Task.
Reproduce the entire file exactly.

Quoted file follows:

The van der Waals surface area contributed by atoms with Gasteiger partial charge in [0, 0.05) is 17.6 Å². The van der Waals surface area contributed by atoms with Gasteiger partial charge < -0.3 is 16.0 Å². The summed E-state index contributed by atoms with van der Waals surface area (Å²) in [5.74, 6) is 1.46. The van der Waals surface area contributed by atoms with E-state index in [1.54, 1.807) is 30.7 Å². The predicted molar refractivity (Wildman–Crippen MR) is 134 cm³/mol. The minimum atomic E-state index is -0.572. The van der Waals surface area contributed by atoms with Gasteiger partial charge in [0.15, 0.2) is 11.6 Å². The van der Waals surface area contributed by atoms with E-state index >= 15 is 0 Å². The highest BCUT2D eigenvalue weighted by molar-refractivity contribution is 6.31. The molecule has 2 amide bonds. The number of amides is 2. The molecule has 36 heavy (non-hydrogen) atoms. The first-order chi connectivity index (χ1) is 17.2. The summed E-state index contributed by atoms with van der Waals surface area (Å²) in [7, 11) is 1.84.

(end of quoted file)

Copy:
The van der Waals surface area contributed by atoms with Gasteiger partial charge in [0, 0.05) is 17.6 Å². The van der Waals surface area contributed by atoms with Gasteiger partial charge < -0.3 is 16.0 Å². The summed E-state index contributed by atoms with van der Waals surface area (Å²) in [5.74, 6) is 1.46. The van der Waals surface area contributed by atoms with E-state index in [1.54, 1.807) is 30.7 Å². The predicted molar refractivity (Wildman–Crippen MR) is 134 cm³/mol. The minimum atomic E-state index is -0.572. The van der Waals surface area contributed by atoms with Gasteiger partial charge in [0.15, 0.2) is 11.6 Å². The van der Waals surface area contributed by atoms with E-state index >= 15 is 0 Å². The highest BCUT2D eigenvalue weighted by molar-refractivity contribution is 6.31. The molecule has 2 amide bonds. The number of amides is 2. The molecule has 36 heavy (non-hydrogen) atoms. The first-order chi connectivity index (χ1) is 17.2. The summed E-state index contributed by atoms with van der Waals surface area (Å²) in [7, 11) is 1.84.